At 32 weeks pregnant, Kelsey and her husband Scott arrived at their local hospital in Minnesota, prepared to deliver their baby boy.
Their son was deemed ‘terminal’ due to a heart defect and chromosomal abnormality, discovered in an earlier ultrasound.
The heartbroken couple refused to give up and, although they knew it would be hard, they were ready to meet him and let him go.
Kelsey didn’t deliver her son that day.
Instead, she watched her seemingly healthy husband get incredibly sick and be admitted to the ICU. In four short days, Scott lost his battle with an unknown autoimmune disorder and Kelsey was left pregnant and a widow, as she prepared to deliver her terminal son by herself.
Just four days after her husband’s unexpected death, Kelsey gave birth to their son, Maxley.
‘I’m sorry he is terminal’
Rewind to 2016 when Kelsey and Scott were married. They had been together since college and, straight after their wedding, decided to try for a family.
After a year of no success, the couple turned to fertility specialists. Kelsey was able to fall pregnant straight away after that but miscarried. A few months later, she was expecting again – a little boy.
However, at her 20-week ultrasound, the doctors noticed something was off.
After 2 additional ultrasounds they informed us that baby boy had a heart defect. He had an AV canal defect and likely a chromosomal abnormality,” Kelsey first shared with Love What Matters.
The doctor came into the room and said, “I’m sorry, he is terminal and will not survive.”
Scott and I said we would not give up, and we would keep fighting for this baby until his last breath.”
In the midst of the heartbreaking news that she would have to say goodbye to her son shortly after birth, the family was also in the process of moving house. Scott had just started a new job and, with everything going on, he started to feel very unwell
We attributed it to the stress of everything that was changing in our life. Maybe it was allergies, arthritis, a cold. We were in and out of the doctors, urgent care and specialists, trying to find an answer to his never-ending pain.”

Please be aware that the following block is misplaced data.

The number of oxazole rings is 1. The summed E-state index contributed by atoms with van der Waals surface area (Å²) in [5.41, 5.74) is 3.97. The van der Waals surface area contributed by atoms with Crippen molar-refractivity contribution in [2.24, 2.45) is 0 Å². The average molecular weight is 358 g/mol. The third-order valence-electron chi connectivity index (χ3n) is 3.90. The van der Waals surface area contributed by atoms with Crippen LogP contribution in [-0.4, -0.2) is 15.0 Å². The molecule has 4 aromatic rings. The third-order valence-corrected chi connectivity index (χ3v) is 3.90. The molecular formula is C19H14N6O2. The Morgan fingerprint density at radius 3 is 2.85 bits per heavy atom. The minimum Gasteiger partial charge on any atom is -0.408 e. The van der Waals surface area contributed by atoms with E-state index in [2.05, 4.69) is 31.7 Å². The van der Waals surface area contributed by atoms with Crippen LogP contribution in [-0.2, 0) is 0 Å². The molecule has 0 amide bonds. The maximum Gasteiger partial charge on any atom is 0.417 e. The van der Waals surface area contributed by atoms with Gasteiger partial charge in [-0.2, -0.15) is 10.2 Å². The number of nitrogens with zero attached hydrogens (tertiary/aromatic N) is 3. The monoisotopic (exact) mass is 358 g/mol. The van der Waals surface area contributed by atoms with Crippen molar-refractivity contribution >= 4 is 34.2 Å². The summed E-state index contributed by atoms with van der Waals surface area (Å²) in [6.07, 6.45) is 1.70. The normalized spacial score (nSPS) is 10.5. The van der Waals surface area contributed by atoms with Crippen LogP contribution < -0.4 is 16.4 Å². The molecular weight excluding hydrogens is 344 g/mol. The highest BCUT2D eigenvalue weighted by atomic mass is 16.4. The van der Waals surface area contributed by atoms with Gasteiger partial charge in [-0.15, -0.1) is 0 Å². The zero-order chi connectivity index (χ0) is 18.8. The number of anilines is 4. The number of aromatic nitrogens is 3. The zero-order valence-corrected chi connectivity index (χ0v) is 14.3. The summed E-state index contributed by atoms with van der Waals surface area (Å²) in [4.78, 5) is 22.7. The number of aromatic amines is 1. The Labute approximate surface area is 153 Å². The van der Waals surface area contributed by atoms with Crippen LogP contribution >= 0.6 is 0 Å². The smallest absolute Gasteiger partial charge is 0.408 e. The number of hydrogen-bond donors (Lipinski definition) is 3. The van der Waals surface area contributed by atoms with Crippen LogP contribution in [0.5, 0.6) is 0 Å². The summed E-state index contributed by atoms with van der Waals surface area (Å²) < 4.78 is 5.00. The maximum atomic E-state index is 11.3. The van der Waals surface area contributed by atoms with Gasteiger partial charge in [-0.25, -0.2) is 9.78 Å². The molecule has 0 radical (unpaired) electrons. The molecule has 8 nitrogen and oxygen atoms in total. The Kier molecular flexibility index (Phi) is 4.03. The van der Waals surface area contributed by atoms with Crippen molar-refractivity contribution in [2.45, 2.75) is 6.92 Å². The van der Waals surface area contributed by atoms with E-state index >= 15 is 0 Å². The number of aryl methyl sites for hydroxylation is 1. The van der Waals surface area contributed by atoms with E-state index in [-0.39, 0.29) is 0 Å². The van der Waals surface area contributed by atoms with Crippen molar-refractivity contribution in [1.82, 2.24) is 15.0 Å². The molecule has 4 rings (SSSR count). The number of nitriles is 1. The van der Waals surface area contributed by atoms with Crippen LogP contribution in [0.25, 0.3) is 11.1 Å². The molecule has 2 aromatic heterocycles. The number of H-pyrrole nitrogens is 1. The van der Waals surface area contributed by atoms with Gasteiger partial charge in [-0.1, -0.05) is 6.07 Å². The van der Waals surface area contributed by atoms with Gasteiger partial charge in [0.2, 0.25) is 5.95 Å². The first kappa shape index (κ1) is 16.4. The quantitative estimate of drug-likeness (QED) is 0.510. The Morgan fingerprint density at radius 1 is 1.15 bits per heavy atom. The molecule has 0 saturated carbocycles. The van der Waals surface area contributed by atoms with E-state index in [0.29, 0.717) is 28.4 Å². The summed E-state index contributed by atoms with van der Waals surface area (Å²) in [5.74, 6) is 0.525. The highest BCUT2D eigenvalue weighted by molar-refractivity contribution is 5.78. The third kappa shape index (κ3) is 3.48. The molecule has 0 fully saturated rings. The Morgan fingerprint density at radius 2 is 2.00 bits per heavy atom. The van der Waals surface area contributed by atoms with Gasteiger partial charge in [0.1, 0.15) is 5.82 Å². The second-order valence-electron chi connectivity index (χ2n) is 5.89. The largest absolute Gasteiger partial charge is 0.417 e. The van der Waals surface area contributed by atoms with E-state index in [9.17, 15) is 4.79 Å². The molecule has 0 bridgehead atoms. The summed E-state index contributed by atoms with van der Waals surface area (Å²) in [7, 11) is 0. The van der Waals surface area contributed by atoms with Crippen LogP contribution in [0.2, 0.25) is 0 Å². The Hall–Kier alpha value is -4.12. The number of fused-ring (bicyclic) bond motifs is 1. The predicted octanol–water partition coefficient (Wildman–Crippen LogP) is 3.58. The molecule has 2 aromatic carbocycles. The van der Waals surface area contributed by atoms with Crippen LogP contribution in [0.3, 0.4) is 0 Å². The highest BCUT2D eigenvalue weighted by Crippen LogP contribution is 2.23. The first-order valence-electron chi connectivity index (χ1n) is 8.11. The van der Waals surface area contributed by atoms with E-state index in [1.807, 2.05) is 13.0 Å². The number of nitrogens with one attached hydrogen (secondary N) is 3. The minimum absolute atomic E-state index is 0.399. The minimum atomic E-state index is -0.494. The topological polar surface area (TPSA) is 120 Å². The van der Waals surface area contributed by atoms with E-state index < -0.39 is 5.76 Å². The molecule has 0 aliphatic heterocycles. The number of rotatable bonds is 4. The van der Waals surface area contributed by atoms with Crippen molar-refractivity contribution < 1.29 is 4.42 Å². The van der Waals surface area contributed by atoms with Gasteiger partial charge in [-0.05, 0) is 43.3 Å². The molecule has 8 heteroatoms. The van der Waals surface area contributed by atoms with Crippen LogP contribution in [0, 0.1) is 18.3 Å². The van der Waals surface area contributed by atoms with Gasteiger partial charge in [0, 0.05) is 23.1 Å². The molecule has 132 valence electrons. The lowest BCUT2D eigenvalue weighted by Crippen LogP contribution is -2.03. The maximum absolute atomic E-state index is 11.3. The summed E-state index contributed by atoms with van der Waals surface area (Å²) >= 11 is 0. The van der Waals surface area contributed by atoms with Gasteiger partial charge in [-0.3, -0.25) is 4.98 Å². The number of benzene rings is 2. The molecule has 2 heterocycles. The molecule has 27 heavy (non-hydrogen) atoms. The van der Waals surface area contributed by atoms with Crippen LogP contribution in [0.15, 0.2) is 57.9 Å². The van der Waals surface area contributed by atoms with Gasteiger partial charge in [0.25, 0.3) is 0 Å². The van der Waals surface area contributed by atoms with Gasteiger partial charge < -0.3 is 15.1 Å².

Scott continued to have horrible body aches, coughing, fever, and joint pain but no doctor could pinpoint what it was.
Then, on June 4th, just two months after discovering her son’s terminal heart defect, Kelsey was admitted to hospital for a scheduled induction.
Bub wasn’t growing anymore. It was time.
Coughing up blood
Scott and Kelsey went to the hospital together to get Kelsey settled. Scott then went to work but returned to the hospital to check. The induction wasn’t going ahead that day so he went home.
I thought Scott looked pale and didn’t look good. I told him to go home and get some rest, I would be just fine. We talked on the phone that night and I told him I was going to sleep.”
The next morning Kelsey woke up to several text messages from Scott. He was coughing up blood. He had called an ambulance. He was on his way to the ICU in the same hospital she was at.
Kelsey immediately rushed to the ICU to find him and he started to look a little better.
His joints weren’t aching anymore, he was able to move his fingers without pain and enjoyed standing up and sitting without being in excruciating pain anymore. Tuesday afternoon they moved him from the ICU into a regular room.”
For the next two days, Scott continued to struggle to get his oxygen levels up while Kelsey remained by his side, her induction still looming.
She assumed that Scott would get discharged in a day or two and then they would deliver her son.
However, the next day Scott took another turn and returned to the ICU. The doctors explained how they would need to put a central line into his neck and do a procedure similar to dialysis where they would take out his blood, clean it, and put it back.
“I kissed him, told him I loved him and that everything would be OK. That was the last time I saw his eyes.”